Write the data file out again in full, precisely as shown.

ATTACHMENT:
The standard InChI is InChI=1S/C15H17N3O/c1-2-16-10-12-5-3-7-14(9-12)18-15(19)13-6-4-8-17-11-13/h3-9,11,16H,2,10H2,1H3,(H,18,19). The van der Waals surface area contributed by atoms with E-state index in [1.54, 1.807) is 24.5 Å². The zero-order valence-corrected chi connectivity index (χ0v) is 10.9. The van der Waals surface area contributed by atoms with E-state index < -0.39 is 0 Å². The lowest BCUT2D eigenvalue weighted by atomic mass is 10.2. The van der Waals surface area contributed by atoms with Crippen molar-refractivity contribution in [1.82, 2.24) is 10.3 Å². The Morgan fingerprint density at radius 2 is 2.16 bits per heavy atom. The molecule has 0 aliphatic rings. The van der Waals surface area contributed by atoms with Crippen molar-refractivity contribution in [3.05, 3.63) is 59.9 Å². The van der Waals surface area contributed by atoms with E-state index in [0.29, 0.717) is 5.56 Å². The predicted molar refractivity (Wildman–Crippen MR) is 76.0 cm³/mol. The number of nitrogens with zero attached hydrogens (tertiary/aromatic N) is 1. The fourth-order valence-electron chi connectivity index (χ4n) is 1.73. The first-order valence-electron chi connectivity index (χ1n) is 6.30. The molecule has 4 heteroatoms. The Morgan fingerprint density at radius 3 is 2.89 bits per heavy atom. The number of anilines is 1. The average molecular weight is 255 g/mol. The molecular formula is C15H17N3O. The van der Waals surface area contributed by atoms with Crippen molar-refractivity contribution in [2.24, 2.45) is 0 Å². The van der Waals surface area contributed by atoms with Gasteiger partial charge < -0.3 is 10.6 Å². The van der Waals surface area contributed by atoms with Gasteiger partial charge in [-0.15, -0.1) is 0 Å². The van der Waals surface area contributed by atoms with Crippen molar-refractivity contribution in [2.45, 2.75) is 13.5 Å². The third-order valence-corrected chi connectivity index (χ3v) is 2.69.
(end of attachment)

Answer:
The standard InChI is InChI=1S/C15H17N3O/c1-2-16-10-12-5-3-7-14(9-12)18-15(19)13-6-4-8-17-11-13/h3-9,11,16H,2,10H2,1H3,(H,18,19). The van der Waals surface area contributed by atoms with E-state index in [1.54, 1.807) is 24.5 Å². The zero-order valence-corrected chi connectivity index (χ0v) is 10.9. The van der Waals surface area contributed by atoms with E-state index < -0.39 is 0 Å². The lowest BCUT2D eigenvalue weighted by atomic mass is 10.2. The van der Waals surface area contributed by atoms with Crippen molar-refractivity contribution in [1.82, 2.24) is 10.3 Å². The Morgan fingerprint density at radius 2 is 2.16 bits per heavy atom. The molecule has 0 aliphatic rings. The van der Waals surface area contributed by atoms with Crippen molar-refractivity contribution in [3.05, 3.63) is 59.9 Å². The van der Waals surface area contributed by atoms with E-state index in [0.29, 0.717) is 5.56 Å². The predicted molar refractivity (Wildman–Crippen MR) is 76.0 cm³/mol. The number of nitrogens with zero attached hydrogens (tertiary/aromatic N) is 1. The fourth-order valence-electron chi connectivity index (χ4n) is 1.73. The first-order valence-electron chi connectivity index (χ1n) is 6.30. The molecule has 4 heteroatoms. The Morgan fingerprint density at radius 3 is 2.89 bits per heavy atom. The number of anilines is 1. The average molecular weight is 255 g/mol. The molecular formula is C15H17N3O. The van der Waals surface area contributed by atoms with Crippen molar-refractivity contribution in [2.24, 2.45) is 0 Å². The van der Waals surface area contributed by atoms with Gasteiger partial charge < -0.3 is 10.6 Å². The van der Waals surface area contributed by atoms with Gasteiger partial charge in [-0.15, -0.1) is 0 Å². The van der Waals surface area contributed by atoms with Crippen molar-refractivity contribution in [2.45, 2.75) is 13.5 Å². The third-order valence-corrected chi connectivity index (χ3v) is 2.69.